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  • Writer's pictureSharon Bryce

Reusing Food Scraps (The Slow and Simple Series)

Updated: Sep 17, 2019

Towards the Slow and Simple Life and Beyond - Reusing Food Scraps/Leftovers to Save Money, the Planet and Slash Meal Preparation Time.

I think I first woke up to how much I waste when I went to live in a remote aboriginal community. I am not romanticizing this kind of lifestyle. It can be tough. But it gave me a real glimpse of what a traditional hunter/gatherer lifestyle looked like. The effort expended in getting enough food to feed a family meant that moderation was not optional. Traditional aboriginal laws dictated how many eggs were taken from a nest to ensure that the species of bird or crocodile lived on. There are many such environmental laws. Traditional Aboriginal people have a spiritual connection to the land - we’ve all heard this, but living with the Yolngu of Northeast Arnhem Land I came to understand that it is a very practical connection too. Going bush for Yolngu people is like going shopping. There’s so much on offer. But the difference is Yolngu feel a responsibility - spiritually and from the sheer necessity to survive - to take care of their supermarket. Its a symbiotic relationship. One day I had this strange vision my own culture and I as a plague of locusts sweeping across the landscape devouring everything in sight. It made me feel uncomfortable so I determined to pay more attention to the impact of my consumption, to rein it in, and learn to do something other than just consume stuff. I am still learning.

One area I turned my attention to was how I use up food scraps and leftover meals. To my delight gaining more skills in this area helped make life easier, slower, and more enjoyable - I felt efficient, clever and resourceful. Learning to reuse food scraps and leftovers cut down on my shopping, waste, potentially hazardous chemicals and streamlined the unpacking of groceries. I get healthy meals on the table more often, with less fuss, in less time and cook less often. I feel more connected to Mother Earth and even though I buy a lot of organic food (which is indeed a lot more expensive - about 30% more), I have crunched the numbers and compared the cost of my food expenditure with that of the average comparable Australian family (yes such stats are available online) and found that, without any wishful thinking or deceptive massaging of figures, I easily pull out ahead. What a lovely surprise. The planet benefits and so do I.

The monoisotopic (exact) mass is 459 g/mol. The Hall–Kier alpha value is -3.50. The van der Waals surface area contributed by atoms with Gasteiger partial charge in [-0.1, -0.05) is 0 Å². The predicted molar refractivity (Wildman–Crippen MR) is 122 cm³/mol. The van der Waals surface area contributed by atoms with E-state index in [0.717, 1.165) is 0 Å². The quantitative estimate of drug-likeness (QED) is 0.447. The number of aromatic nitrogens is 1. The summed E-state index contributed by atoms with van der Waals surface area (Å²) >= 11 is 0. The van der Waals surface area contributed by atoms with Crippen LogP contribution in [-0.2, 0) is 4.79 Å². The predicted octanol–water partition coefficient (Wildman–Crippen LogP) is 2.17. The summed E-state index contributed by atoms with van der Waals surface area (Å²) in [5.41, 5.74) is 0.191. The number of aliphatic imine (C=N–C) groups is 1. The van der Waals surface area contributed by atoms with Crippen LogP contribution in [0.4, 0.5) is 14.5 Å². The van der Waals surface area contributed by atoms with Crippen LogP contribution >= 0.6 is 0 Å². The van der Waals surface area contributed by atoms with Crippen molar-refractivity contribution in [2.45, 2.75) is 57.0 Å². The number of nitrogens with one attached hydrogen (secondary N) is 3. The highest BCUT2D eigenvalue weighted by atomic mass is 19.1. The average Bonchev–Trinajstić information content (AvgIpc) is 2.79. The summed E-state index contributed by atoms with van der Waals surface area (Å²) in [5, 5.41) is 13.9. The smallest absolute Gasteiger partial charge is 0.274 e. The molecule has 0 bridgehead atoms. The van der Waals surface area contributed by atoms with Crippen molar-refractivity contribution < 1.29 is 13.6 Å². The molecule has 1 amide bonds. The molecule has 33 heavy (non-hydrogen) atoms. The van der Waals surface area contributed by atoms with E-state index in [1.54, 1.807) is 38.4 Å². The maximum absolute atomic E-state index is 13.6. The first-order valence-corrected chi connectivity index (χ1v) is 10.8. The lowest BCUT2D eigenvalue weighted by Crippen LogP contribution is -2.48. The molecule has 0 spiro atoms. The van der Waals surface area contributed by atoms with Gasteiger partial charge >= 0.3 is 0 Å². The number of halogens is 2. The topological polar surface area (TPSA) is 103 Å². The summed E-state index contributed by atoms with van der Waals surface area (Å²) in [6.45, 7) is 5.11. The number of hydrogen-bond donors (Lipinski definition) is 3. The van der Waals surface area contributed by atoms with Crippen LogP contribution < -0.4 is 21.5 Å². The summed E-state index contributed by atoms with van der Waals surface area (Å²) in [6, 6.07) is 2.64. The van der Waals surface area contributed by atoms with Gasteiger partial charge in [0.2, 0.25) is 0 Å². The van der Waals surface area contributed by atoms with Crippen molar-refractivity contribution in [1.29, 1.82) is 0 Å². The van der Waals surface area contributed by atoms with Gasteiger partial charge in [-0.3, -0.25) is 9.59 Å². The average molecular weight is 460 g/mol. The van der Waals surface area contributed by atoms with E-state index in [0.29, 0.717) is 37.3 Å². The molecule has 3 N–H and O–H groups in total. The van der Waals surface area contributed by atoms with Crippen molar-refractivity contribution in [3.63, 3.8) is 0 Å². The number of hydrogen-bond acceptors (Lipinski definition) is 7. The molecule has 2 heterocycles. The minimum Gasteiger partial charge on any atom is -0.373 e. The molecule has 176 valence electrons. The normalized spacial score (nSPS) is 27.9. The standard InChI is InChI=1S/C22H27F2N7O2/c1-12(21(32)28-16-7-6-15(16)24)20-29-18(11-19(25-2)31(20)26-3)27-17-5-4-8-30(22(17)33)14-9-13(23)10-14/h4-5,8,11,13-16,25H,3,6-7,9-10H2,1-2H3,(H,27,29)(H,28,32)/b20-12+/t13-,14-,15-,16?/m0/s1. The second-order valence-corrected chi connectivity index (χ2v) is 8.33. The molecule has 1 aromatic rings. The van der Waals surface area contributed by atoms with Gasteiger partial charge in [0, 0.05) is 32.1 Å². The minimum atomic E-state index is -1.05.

I realized that when I waste food (and to be honest I used to waste a lot of it) I waste all the resources that go into growing and transporting it. I watched my free-to-air, national broadcaster (ABC)  “War on Waste” series and one lady who was interviewed in the car park of her local supermarket summed my problem up perfectly. She says she buys a whole heap of food in her weekly shop with great intentions of cooking it but then gets tired and busy and doesn’t. The fresh food spoils and has to be chucked out.

Reflecting back, I was way too ambitious as a young mum about what I planned to cook, how much time and energy I would have, and what my kids would actually eat. Here’s a glimpse of what I do with scraps and leftovers now.

When I peel and chop veggies as long as they are organic I throw the leftovers into a zip lock bag, be it the Stasher bag I talked about last week, or a recycled plastic zip lock bag and freeze them. This includes the skins of onions and garlic and the ends of celery and carrots. Veggie leaves as well. Floppy old veggies can be added to this. I believe that the produce has to be organic for this idea to work because commercial pesticides are absorbed by the skin of produce. Think about it - farmers don’t want spayed produce to wash clean of pesticides with the first rainstorm or irrigation. They need to stick well to stay in order to deter pests. To recycle a whole heap of non-organic fruit or veggie skins concentrates pesticides either in our meals if we cook them up, or in our soil if we compost them. Australian agriculture still uses Roundup ( as a herbicide even though the WHO warned four years ago that its main ingredient, glyphosate, probably causes cancer and a string of litigants with lymphoma and leukaemia are presently suing Monsanto, the company responsible. The first litigant in America has been successful having been awarded $38 million.

So I stick to organic produce when I can but particularly when I aim to reuse veggie peelings and add food scraps to my compost or worm farm. When a bag is full I choose 1 of these options:

1. Boil up the veggies and strain for veggie stock. This I freeze in a Stasher bag or large Pyrex dish or place in the fridge in a large glass bottle for casseroles, soups, pasta dishes etc. The leftover mush goes into my kitchen compost bin.

2. Boil up the veggies, cool and purée in my smoothie machine - the NutriBullet. To this base I add soup mix (a mixture of legumes and peas that taste good in soup - available in supermarkets, health food and bulk bin stores) dried or fresh herbs, cubed potato and whatever other veg takes my fancy. I salt and sometimes a little bit of plain yoghurt and this concoction makes a lovely soup.